The geology of Britain’s coastline has long been an inspiration for textile work reflecting my early years living by the sea. I am fascinated by the rhythms of sea and weather, which over time, creates imperceptible changes to the structure of coast, rocks, stones and sand.
Drawing is an important part of my practice: observing and recording colour, form and surface is a valuable source of inspiration informing the making of objects. Mark making especially, is linked to building surface through stitch and the process of close examination of a subject to record information is a necessary stage in my creative output.
Now that I live a long way from the coast, I have turned my attention to the countryside locally and enjoy the inspiration that it brings to my work. Trees in particular have some of the same characteristics as the structure of the coastline in that they change very slowly and close inspection reveals subtle colours and intriguing textures.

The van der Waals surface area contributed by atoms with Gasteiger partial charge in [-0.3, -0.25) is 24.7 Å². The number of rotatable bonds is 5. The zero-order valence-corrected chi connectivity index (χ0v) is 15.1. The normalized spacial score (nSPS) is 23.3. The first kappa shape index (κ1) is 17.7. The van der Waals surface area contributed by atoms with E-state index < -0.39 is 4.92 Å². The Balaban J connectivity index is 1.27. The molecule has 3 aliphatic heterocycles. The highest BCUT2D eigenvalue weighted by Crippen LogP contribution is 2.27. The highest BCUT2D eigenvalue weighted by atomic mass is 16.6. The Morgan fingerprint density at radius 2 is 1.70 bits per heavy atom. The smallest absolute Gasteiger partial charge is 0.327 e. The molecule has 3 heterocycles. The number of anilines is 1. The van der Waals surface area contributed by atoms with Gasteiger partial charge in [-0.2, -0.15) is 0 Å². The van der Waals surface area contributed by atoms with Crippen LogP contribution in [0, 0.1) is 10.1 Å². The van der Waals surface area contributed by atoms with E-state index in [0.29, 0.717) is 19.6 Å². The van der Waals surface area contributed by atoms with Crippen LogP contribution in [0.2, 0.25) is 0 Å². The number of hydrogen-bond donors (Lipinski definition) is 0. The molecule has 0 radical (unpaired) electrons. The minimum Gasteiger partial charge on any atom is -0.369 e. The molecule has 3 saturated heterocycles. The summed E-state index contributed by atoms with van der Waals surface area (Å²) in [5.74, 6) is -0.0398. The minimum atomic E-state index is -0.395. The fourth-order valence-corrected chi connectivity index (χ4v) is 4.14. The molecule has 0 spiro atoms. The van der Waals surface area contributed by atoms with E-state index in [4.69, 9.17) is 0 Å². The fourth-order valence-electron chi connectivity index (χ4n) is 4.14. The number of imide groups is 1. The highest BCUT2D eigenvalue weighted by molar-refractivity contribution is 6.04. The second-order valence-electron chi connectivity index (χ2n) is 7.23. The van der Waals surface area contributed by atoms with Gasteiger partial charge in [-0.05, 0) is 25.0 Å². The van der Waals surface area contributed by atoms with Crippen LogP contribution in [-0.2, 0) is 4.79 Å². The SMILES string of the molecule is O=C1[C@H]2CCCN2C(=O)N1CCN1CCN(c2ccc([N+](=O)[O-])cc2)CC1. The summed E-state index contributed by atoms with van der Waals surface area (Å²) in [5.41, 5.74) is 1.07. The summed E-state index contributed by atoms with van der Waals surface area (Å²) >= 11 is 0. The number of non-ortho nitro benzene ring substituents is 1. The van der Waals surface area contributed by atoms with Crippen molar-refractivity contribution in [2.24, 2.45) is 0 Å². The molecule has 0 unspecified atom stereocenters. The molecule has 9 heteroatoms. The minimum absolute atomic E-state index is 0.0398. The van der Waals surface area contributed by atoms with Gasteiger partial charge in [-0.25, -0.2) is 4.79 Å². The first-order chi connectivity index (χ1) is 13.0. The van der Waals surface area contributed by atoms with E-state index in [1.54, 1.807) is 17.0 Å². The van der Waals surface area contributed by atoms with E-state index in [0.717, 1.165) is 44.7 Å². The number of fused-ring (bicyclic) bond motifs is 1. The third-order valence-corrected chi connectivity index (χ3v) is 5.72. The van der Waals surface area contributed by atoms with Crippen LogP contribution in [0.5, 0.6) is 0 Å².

I like to use mainly natural fibres for creating works usually in three dimensions, continuing an exploration of form that has endured for many years. Pieces may be stitched by hand or machine and the challenge of creating a fabric that stiffens and supports itself is always satisfying.